I actually had to install the washer box twice; the first time I tried it, I followed the instructions for the Watts sweat style install, but because you had to install the valves (they snap into the styrene plastic frame and box) first, before getting the plumbing ready, I learned quickly that styrene catches fire before solder melts. I have no idea what they (Watts) were thinking--they even show in the instructions someone sweating the joint with a propane torch and the flame an inch or so from the styrene. I'm here to tell you that's not possible.

What I ended up doing is use female sharkbite adapters on the valves, with a 16"-18" length of copper tubing on the end. THAT distance was far enough away from the styrene that I could sweat those joints.

My new home in North Carolina is all PEX and all push fittings.
 

frodo

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A quick look at the lever will tell if the water is on or off. I have the braided hoses installed for extra safety too. I tell my wife to shut off the water after use but she doesn't always remember and just looking at the boiler drain handle doesn't tell whereas the position of the dual lever would. The dual lever leak rebuild youtube videos don't make it seem like a difficult job.
I do not use braided hoses
I prefer to use a rubber hose with a crimped brass connection
I replace washer hoses every 5 years and have never turned off the valves for any other reason.

just my opinion..but you may want to rethink the braided hose choice
 

frodo

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I renovated my laundry room last year, and replaced the valves with a single-lever shutoff. I suppose the advantage is one action to shut off--one action to turn on. This unit replaced two separate multi-turn stop valves. These took a long time and many turns to turn off and on, and that helped in my decision to go with a single lever style. I also had a shutoff for the cold in the basement just underneath the cold supply for this, but not for the hot; I added a shutoff there. So, I had now, two shutoffs: one set, individual ball valves in the basement to turn off the water supply to the washer set to facilitate service, and the washer set with the single lever controlling both hot and cold.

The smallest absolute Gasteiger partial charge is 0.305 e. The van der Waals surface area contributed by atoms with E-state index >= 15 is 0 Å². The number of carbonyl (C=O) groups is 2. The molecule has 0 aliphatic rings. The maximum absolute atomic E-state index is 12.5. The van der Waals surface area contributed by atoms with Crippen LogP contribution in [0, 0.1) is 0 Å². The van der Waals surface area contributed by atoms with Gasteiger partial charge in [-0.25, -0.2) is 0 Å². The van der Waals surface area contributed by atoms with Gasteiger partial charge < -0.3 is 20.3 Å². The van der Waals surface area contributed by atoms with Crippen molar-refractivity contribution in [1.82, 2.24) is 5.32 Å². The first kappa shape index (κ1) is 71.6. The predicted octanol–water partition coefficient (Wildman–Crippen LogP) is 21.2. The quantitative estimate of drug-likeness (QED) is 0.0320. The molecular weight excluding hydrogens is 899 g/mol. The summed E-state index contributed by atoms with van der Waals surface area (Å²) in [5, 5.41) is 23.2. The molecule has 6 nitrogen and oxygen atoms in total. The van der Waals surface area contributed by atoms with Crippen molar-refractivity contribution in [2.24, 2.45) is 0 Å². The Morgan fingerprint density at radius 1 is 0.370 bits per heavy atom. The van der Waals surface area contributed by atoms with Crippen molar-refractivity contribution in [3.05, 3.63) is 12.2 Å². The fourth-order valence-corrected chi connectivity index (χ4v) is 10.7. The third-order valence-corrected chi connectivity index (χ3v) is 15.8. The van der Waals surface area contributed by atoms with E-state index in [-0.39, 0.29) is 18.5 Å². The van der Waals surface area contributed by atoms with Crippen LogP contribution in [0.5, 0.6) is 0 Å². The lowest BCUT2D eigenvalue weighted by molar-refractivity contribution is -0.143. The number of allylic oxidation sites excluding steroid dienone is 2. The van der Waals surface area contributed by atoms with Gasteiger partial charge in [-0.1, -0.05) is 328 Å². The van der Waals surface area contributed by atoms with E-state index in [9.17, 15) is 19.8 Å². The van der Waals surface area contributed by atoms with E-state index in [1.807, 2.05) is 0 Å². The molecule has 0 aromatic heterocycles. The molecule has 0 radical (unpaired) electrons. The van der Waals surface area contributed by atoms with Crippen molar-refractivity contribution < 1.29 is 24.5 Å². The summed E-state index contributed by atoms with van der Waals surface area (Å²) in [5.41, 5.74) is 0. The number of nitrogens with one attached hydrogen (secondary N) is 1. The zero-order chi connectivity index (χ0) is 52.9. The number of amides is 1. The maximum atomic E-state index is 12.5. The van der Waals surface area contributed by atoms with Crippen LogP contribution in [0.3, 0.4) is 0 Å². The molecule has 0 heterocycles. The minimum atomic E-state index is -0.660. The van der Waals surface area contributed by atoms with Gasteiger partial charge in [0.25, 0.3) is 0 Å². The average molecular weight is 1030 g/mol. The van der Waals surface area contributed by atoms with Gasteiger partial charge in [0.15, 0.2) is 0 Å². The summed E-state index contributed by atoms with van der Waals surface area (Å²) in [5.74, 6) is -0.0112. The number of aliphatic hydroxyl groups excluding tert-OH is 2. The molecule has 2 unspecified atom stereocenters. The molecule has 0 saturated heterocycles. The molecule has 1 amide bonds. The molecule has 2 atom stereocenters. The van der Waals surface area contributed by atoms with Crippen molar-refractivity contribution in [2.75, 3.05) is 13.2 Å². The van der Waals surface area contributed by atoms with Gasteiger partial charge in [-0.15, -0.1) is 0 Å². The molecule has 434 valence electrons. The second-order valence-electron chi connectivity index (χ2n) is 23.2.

The original plumber had long-column site-built water hammer arrestors, but I nipped these off and installed sweat style units in their place; they are in the wall. When the home was built, in 1992, these water hammer arrestors were not common, and on all faucet areas of the home I've seen, the plumber had added these site-built arrestors.

Fast acting solenoids on washing machines have been around for decades and are not related to the front or top load style. My 30 year old Kenmores and Whirlpools had them, but the built in arrestors kept the hammer at bay so to speak.

I actually had to install the washer box twice; the first time I tried it, I followed the instructions for the Watts sweat style install, but because you had to install the valves (they snap into the styrene plastic frame and box) first, before getting the plumbing ready, I learned quickly that styrene catches fire before solder melts. I have no idea what they (Watts) were thinking--they even show in the instructions someone sweating the joint with a propane torch and the flame an inch or so from the styrene. I'm here to tell you that's not possible.

What I ended up doing is use female sharkbite adapters on the valves, with a 16"-18" length of copper tubing on the end. THAT distance was far enough away from the styrene that I could sweat those joints.